Sunday, 26 August 2007



In some ways this is probably the best collection of songs that Mudhoney ever managed to cobble together into a studio album. Unfortunately the recordings of them are quite frankly dross. Somehow between the process of writing and practising the songs at the point of recording (with Jack Endino) something got stunted and squeezed too much life out of these potential classics. The evidence is in the live versions of the songs that emerge on various bootlegs, this was a band on fire being suffocated and extinguished within the studio environment.

The record opens majestically with “This Gift” which was the first ever Mudhoney song I heard. Here is a band making sounds and noises with their instruments that you have no idea how they doing it. Accompanying such mesmerising gestures is a set of lyrics delivered with the kind of sneer that come from only the most

These are sick love songs performed by individuals 99.9% of the world’s female population does not want to sleep with play for an audience whose chances with the ladies are even slighter than that. You just know that when the second song on an album comes with the pissed mantra of “Flat Out Fucked” this is not necessarily a set of songs that will appeal to most. This is what it was like to be drunk in the nineties.

From here you begin to wonder just how in such a left field circle a song as explicit as “Get Into Yours” found acceptance. I think it is was because it tapped into the loser lifestyle and celebrated failure. Within this song was the kind of gesture a sane person from the right side of the tracks would never be expressing (even though they were probably thinking such desperation). Sadly though the recording just sounds muffled as I listen to it today and really try to get excited to the point I can objects across the room with view to smashing them. Come back Lassie!

Surviving from the era of Superfuzz Bigmuff “You Got It” returns to the record with a series of sentiments not unlike the desperation of “Get Into Yours” but now with a kind of scolding distaste for the apple of the author’s eye. Some might with it as verging on misogynistic but boy does this capture in song the description of female friends that we have all encountered over the years. With its lumbering throws this isn’t necessarily a bad way to be in life: offensively guarded.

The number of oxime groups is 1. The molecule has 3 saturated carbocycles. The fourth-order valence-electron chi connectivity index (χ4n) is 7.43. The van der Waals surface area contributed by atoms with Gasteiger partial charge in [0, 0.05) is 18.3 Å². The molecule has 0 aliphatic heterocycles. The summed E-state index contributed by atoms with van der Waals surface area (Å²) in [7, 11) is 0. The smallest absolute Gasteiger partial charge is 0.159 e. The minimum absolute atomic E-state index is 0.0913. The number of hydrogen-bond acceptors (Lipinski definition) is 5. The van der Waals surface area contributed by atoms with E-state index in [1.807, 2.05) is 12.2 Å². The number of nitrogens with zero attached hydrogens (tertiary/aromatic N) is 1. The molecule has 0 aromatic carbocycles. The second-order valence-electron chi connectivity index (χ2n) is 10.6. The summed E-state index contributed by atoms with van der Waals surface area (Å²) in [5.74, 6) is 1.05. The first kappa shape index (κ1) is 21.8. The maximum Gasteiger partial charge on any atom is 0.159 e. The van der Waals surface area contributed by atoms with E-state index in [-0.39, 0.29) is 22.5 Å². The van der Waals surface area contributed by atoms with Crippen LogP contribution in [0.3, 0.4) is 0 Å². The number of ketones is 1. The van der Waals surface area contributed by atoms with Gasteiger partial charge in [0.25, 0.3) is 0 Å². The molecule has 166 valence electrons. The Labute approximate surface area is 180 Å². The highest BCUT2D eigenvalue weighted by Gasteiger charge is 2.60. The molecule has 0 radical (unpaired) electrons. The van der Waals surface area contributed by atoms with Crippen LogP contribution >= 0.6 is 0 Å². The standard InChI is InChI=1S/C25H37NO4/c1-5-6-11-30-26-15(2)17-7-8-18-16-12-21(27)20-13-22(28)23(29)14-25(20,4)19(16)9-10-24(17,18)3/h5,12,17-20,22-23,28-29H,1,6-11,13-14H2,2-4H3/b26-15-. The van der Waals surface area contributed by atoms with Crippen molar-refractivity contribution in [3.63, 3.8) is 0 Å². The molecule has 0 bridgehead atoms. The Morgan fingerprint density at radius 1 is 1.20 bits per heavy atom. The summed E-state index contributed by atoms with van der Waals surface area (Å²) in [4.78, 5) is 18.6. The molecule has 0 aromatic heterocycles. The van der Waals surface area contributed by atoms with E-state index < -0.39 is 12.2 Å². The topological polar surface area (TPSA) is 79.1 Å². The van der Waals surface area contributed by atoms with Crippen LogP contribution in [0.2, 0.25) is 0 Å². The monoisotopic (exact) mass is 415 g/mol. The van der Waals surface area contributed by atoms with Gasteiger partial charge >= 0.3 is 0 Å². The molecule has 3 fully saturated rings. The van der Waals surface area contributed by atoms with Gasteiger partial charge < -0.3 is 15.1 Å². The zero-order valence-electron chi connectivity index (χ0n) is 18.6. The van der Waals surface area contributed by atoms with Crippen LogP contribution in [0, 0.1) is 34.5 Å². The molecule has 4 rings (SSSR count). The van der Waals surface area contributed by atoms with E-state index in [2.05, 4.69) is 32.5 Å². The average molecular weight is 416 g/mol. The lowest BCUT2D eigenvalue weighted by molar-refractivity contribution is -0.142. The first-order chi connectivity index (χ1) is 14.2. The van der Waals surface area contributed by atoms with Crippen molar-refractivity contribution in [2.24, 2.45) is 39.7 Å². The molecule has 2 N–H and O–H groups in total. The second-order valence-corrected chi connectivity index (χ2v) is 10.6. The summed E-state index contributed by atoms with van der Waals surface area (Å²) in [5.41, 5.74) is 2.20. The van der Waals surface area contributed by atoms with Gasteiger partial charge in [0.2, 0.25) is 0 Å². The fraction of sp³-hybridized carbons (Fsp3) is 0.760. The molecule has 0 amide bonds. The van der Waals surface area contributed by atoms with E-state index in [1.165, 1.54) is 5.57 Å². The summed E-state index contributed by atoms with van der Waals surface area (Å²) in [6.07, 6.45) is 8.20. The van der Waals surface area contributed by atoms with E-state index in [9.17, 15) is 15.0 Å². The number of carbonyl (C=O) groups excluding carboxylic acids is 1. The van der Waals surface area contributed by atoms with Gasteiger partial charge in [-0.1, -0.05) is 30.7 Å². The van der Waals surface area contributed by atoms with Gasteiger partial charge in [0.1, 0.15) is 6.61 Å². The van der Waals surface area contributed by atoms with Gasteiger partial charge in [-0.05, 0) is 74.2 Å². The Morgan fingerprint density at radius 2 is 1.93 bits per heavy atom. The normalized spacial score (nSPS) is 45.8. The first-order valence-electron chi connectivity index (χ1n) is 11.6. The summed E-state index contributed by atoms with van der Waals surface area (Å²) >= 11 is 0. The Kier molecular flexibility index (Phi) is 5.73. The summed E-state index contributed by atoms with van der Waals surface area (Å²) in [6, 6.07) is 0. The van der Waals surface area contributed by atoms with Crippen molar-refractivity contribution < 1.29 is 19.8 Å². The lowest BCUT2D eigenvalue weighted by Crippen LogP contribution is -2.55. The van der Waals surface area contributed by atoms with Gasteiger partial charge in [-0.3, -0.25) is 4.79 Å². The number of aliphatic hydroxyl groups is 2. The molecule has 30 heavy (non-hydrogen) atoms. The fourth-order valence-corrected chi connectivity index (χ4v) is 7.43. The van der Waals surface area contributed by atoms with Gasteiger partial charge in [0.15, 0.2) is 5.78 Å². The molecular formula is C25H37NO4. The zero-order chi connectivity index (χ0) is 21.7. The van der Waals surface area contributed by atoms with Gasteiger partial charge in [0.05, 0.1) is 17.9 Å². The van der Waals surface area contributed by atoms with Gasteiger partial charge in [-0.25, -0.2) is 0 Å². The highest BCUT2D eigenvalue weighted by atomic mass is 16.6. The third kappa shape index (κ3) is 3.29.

Having always had a keen ear for a cover version next they storm through “Magnolia Caboose Babyshit” which was originally by Blue Cheer under the name of “Magnolia Caboose Babyfinger.” Damn song sounds like it was designed to be in a Hanna-Barbera cartoon.

In “Here Comes Sickness” the band charge out one of their most loose but direct songs of their arsenal. Again it is yet another scathing attack on a female in their world that could equally be a persistent groupie (a prototype Courtney Love) or a stepmother figure (if taking the line “there goes sickness in my daddy’s car” literally). In the same way Run DMC were “illin’”, Mudhoney had their “sickness.” With lines like “all the neighbourhood dogs sniffing at her crotch” you sense this tale does not come from a happy home.

A couple of understated offers following in “Running Loaded” and “The Farther I Go” racing out of the blocks like the Stooges working double time. This is then gets replaced by a sense of remorse overwhelming proceedings with “By Her Own Hand” and the bleakest number on the album on a day where competition is stiff and scathing.

“When Tomorrow Hits” is a scary, apprehensive on the grandest scale as a sense of dread occupies thoughts and the reaction to the moment currently passing. Eventually the song explodes in suitable and destructive fashion.

As proceedings climax with “Dead Love” the record gets taken in a very psychedelic direction that expertly takes on what it really is like to fall (literally) in love and bury yourself in obsession “six feet under in love.” This is the song of consummation, of getting caught up in the moment and beginning to feel giddy with it as the ride takes a most unexpected turn. Am I still talking about the song or recalling a past sexploit now? Just what does Mark Arm mean when he keeps repeating “I got sucked?” So much wah, so little time. And with that it ends with the band sounding as if they are falling down a well.

Ultimately at the end of the album the strength of song has won. Even if the recording doesn’t feel or sound up to measure the tracks do, holding enough dynamism to makeup for any shortfalls that may have unfortunately occurred in the process. Against the elements enthusiasm remains high. There’s nobody to blame, move along.

Thesaurus moment: infatuation.

Sub Pop

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